Festival review: Womad, Charlton Park, Malmesbury
Monday 29 July 2013
With its six main stages and rolling programme from midday till after midnight, it’s inevitable that FOMO sets in as you try to sample a full taste of the world unfurling its colours at Charlton Park. This year wasn’t the greatest line-up, but it’s easy to pick out the hot and chilled over the merely warmed over.
Despite Noah-like forecasts of storm and deluge, conditions until late Saturday were outstanding. Then the heavens opened, pools of mud rose up through the dry compacted ground like some Lovecraftian horror in clay, then subsided with Sunday’s sun and bracing winds.
The BBC’s Radio Three stage is one of smallest but tastiest, set amidst the trees of the Arboretum, with its masseurs, healers, Gong Baths. At night, it’s spectacularly lit up, and in the heat, provides welcome shade. Here, brilliant young trio Barrule ignited the folk tunes of the Isle of Man, while British-Indian sitar player Roopa Panesar and her band were also outstanding, DaWangGang intriguingly fused traditional Chinese instruments with slide-guitar quotes from In My Time of Dying, and there was a sporadically brilliant set from Brazil’s Lucas Santa, who has a unique touch for ringing, chiming guitar.
Santa was one of a contingent of Brazilians, including Sunday night’s headliner Gilberto Gil, as cool and consummate as ever, and young star Flavia Coelho on that same Open Air Stage on Saturday lunchtime. This is Womad’s largest arena, where Seun Kuti led his father’s Egypt 88 band through a familiar but brilliantly energetic Friday night set. “This is not African jazz,” he declared. “This is not traditional music. This is not African soul. This is original African music.”
The same could be said for the Malian art music of Saturday’s main-stage headliner, Rokia Traore, who opened with brooding, snaking bass-driven and low, dramatic vocals. Seventies veterans Osibisa preceded her, while Zimbabwe’s Mokoomba scored lengthy rhythmic workouts with some superb lead guitar on Sunday afternoon.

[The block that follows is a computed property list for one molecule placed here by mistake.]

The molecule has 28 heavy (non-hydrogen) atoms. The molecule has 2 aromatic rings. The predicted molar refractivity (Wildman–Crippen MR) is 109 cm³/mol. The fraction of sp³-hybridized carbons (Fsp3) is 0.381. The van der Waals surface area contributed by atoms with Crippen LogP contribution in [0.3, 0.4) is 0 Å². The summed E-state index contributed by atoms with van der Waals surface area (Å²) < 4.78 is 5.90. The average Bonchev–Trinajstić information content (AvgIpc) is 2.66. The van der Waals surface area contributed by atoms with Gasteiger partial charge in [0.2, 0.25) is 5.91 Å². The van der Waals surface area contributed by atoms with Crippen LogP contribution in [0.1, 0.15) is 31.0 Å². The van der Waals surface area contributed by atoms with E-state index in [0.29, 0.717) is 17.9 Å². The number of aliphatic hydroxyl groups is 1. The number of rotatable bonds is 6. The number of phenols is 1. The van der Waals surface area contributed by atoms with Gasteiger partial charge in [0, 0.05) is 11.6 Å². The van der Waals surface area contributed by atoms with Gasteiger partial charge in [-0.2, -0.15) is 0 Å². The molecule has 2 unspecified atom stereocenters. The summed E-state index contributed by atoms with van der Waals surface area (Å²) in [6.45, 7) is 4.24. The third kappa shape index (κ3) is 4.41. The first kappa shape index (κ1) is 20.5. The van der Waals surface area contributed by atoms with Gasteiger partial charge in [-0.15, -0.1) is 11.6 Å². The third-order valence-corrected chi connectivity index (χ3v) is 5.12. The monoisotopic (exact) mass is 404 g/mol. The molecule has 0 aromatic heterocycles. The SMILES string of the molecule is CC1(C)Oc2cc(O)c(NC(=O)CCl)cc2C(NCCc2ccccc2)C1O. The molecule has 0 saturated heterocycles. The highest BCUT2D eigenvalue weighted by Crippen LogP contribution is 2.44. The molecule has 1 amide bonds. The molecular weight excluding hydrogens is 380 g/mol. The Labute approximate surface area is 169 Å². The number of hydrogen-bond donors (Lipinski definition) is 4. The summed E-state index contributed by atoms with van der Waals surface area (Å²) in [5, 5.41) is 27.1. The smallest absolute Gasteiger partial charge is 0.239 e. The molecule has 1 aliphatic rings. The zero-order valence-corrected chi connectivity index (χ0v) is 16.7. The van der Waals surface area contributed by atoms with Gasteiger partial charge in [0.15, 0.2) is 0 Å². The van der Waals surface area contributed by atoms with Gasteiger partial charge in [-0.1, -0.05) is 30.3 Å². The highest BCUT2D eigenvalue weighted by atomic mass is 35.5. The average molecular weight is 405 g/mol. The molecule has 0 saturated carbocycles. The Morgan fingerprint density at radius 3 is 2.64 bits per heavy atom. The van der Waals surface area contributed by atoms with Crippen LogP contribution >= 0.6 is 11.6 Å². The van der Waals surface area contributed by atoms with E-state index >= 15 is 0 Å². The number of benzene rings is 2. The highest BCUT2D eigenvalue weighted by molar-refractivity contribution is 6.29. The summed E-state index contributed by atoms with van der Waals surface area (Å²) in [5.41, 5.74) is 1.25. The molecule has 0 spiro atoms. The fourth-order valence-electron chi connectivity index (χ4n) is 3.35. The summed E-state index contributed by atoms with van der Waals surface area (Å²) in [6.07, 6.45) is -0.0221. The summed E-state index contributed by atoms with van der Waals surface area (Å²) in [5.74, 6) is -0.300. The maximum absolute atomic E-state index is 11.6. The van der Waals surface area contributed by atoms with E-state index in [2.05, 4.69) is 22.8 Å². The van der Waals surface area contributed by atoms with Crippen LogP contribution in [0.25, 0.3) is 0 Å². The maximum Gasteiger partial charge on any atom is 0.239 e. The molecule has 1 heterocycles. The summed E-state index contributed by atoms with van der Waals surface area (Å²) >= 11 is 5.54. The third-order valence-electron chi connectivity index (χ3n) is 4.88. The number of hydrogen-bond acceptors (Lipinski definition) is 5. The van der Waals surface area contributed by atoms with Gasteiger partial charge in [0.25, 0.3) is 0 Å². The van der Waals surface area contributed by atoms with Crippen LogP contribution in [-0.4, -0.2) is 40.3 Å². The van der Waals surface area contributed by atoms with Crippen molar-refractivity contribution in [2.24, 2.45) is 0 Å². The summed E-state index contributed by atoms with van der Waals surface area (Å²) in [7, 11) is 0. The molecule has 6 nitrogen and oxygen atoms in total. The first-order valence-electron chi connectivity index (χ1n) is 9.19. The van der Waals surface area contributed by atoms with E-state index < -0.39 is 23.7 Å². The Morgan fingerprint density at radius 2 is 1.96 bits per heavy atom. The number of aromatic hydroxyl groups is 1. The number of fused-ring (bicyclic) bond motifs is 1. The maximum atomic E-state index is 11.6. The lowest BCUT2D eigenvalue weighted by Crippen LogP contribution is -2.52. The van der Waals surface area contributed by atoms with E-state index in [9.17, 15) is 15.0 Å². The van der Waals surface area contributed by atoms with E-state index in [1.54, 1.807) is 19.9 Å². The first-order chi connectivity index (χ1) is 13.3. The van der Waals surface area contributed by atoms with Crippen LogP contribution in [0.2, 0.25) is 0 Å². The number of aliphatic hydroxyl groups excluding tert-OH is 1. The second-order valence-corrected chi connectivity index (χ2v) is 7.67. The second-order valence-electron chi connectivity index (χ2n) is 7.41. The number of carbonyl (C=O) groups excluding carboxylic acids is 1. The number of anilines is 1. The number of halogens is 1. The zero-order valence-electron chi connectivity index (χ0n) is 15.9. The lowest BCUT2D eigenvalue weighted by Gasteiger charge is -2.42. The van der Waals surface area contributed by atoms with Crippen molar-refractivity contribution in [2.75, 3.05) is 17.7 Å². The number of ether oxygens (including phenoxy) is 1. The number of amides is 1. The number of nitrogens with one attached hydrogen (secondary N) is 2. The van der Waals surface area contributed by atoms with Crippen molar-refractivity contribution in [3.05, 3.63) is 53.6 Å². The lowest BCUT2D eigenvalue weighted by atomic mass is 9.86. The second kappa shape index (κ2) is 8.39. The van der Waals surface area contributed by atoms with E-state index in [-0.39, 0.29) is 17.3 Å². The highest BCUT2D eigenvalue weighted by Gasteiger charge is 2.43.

Womad is as much about new artists as it is headliners. In the Siam Tent, Sam Lee’s Womad debut (following an inspiring talk on song collecting at the World Rhythms tent), came after the more belated debut of Canzoniere Grencanico Salentina, a veteran band from the heel of Italy’s boot. On the same stage, you could find Tuva’s throat-singing giants Hun Huur Tu, Poland’s Kroke with Mongolian singer Urna, or Romania’s Fanfare Ciocarlia slaying the crowd, while Charlie Gillette Stage hosted a supernaturally brilliant Iranian percussionist, so jaw-droppingly good that even the soundcheck drew astonished applause. Mohammed Reza Mortavasi, this one’s for you.
TV reviewBroadcasting House was preparing for a visit from Prince Charles spoiler alert
Glastonbury Michael Eavis reveals final headline act 'most likely' British pair
Film Ewan McGregor joins star-studded Beauty and the Beast cast as Lumiere
TVThe Island with Bear Grylls under fire after male contestants kill and eat rare crocodile
Grace Dent on TV The Secret Life of the Pub is sexist, ageist and a breath of fresh air
Arts & Ents blogs
- 1 Migrant crisis: Greek soldier saved 20 people singlehandedly off Rhodes beach
- 2 Sofyen Belamouadden murder: The inside story of a crime that horrified Britain
- 3 Company breaks open Apple Watch to discover what it says is 'planned obsolescence'
- 4 Aaron and Melissa Klein: Oregon anti-gay bakers ordered to pay $135,000 after refusing to make cake for same-sex wedding
- 5 UK weather: Britain braced for snow as arctic air mass moves in
Poldark, series 1 finale, review: How a costume drama became a Sunday night swoon-fest
Al Pacino admits he was nearly fired from The Godfather and it's still his most 'difficult role'
Warner Music owner Len Blavatnik tops Sunday Times Rich List
Game of Thrones season 5 episode 3, review: Sansa and manhood-lopping torturer Ramsay Bolton - really?
The day I starred in Only Fools and Horses
General Election 2015: Chuka Umunna on the benefits of immigration, humility – and his leader Ed Miliband
The sickening truth about food banks that the Tories don't want you to know
Migrant boat disaster: Ukip candidate mocks victims in sickening Twitter post
Nigel Farage wants the BBC to stop making programmes like Doctor Who, Strictly Come Dancing, and Top Gear
Global warming: Scientists say temperatures could rise by 6C by 2100 and call for action ahead of UN meeting in Paris
General Election 2015: Britain would become a 'communist dictatorship' under Ed Miliband and Nicola Sturgeon, claims wife of Michael Gove